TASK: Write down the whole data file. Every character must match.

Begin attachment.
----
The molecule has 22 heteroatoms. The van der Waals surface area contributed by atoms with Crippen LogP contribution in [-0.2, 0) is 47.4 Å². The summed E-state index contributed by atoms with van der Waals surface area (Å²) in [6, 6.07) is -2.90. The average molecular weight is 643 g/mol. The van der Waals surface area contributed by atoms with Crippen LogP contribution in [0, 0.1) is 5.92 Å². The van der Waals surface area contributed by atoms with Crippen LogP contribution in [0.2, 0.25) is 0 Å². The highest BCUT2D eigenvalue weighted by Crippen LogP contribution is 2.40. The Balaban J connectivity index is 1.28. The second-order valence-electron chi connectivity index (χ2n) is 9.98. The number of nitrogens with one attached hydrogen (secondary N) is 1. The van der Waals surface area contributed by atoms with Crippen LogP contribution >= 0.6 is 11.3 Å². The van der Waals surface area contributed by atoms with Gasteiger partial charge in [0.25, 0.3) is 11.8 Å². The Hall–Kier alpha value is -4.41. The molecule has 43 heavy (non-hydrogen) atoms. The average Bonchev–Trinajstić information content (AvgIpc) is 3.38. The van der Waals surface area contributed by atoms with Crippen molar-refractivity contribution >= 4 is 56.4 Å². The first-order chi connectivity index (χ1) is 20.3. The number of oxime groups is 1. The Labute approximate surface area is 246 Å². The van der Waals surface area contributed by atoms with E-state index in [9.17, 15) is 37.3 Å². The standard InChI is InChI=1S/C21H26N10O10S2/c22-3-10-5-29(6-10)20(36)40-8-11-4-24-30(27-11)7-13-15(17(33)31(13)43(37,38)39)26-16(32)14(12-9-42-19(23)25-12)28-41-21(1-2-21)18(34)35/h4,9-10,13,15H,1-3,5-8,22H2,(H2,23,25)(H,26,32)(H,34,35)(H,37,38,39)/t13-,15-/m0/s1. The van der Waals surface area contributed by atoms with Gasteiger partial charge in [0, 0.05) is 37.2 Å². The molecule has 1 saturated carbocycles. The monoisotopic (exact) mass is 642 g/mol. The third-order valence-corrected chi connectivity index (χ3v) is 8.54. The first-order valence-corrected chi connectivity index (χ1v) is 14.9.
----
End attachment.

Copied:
The molecule has 22 heteroatoms. The van der Waals surface area contributed by atoms with Crippen LogP contribution in [-0.2, 0) is 47.4 Å². The summed E-state index contributed by atoms with van der Waals surface area (Å²) in [6, 6.07) is -2.90. The average molecular weight is 643 g/mol. The van der Waals surface area contributed by atoms with Crippen LogP contribution in [0, 0.1) is 5.92 Å². The van der Waals surface area contributed by atoms with Crippen LogP contribution in [0.2, 0.25) is 0 Å². The highest BCUT2D eigenvalue weighted by Crippen LogP contribution is 2.40. The Balaban J connectivity index is 1.28. The second-order valence-electron chi connectivity index (χ2n) is 9.98. The number of nitrogens with one attached hydrogen (secondary N) is 1. The van der Waals surface area contributed by atoms with Crippen LogP contribution >= 0.6 is 11.3 Å². The van der Waals surface area contributed by atoms with Gasteiger partial charge in [0.25, 0.3) is 11.8 Å². The Hall–Kier alpha value is -4.41. The molecule has 43 heavy (non-hydrogen) atoms. The average Bonchev–Trinajstić information content (AvgIpc) is 3.38. The van der Waals surface area contributed by atoms with Crippen molar-refractivity contribution >= 4 is 56.4 Å². The first-order chi connectivity index (χ1) is 20.3. The number of oxime groups is 1. The Labute approximate surface area is 246 Å². The van der Waals surface area contributed by atoms with E-state index in [9.17, 15) is 37.3 Å². The standard InChI is InChI=1S/C21H26N10O10S2/c22-3-10-5-29(6-10)20(36)40-8-11-4-24-30(27-11)7-13-15(17(33)31(13)43(37,38)39)26-16(32)14(12-9-42-19(23)25-12)28-41-21(1-2-21)18(34)35/h4,9-10,13,15H,1-3,5-8,22H2,(H2,23,25)(H,26,32)(H,34,35)(H,37,38,39)/t13-,15-/m0/s1. The van der Waals surface area contributed by atoms with Gasteiger partial charge in [0, 0.05) is 37.2 Å². The molecule has 1 saturated carbocycles. The monoisotopic (exact) mass is 642 g/mol. The third-order valence-corrected chi connectivity index (χ3v) is 8.54. The first-order valence-corrected chi connectivity index (χ1v) is 14.9.